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Popular Improvement #7: Internet Democracy.

Many recognized thinkers are applauding various internet social media, such as Facebook and Twitter, as improving the state of democracy today. It is indeed true that these social media have allowed the activist movements to organize themselves more effectively and warn political parties of political consequences if their demands are not somehow realized. And political parties are indeed paying attention to these internet movements if they reach a certain size. If these movements can coerce politicians, the movements claim victory.

As a casual participant in these internet discussions, I have sensed many frustrated citizens finally finding a platform from which to proclaim their opinion to the world. And this brings a certain degree of satisfaction to these citizens that they are now participating in democracy. But what is the quality of this participation?

It is my observation that most of these discussions are very shallow. There is little listening of otherís perspectives and almost no consultation. Opinions are seldom changed when new insights and facts are presented—probably because these insights and facts are difficult to verify in these forums. Often opposing opinions are berated and degraded, and it seems the side with the biggest voice has the satisfaction of deeming itself to be right.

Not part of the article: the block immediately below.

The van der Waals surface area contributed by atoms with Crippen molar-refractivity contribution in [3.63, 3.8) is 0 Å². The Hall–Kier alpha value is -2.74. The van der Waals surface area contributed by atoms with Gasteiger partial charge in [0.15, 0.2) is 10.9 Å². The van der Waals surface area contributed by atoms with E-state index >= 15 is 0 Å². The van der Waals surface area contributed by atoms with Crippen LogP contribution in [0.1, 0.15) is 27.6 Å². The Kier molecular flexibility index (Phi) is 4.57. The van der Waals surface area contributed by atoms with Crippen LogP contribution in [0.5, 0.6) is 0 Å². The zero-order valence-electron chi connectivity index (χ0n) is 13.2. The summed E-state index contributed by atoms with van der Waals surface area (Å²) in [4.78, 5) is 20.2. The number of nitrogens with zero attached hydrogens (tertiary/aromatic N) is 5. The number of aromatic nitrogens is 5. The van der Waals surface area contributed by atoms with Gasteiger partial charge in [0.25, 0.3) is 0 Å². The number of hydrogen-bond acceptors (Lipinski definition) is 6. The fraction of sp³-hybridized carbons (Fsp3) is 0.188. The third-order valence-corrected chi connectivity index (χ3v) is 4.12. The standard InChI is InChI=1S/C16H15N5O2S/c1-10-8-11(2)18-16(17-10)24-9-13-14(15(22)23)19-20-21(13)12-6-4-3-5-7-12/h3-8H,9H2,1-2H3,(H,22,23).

To many of the citizens participating in these internet discussions, this process of amassing popular support is indeed superior to letting elected politicians work through various issues—using legislative rules and committees and somehow being accountable at election time—to create the legislation that guides society. While this thinking clearly shows the distrust of the western democratic model, it has yet to prove that it can create superior decisions for the betterment of society.

In my opinion, such internet democracy is not only shallowing the discussion of complex issues, it is shifting influence away from elected politicians who have mastered the game of winning elections to a new unelected elite who have mastered the game of social media. As well, I believe the political parties and vested interest groups will become more adept at using social media for their own means. So the early victors of the social media battle will likely face tougher competition to be influential in the future. Because it will be harder for average citizens to discern the true popular movements from those who appear to be popular, future social media will become just as distrusted as todayís legislatures.

We should not rely on social media to save us!

 
 

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© 2009 Dave Volek.
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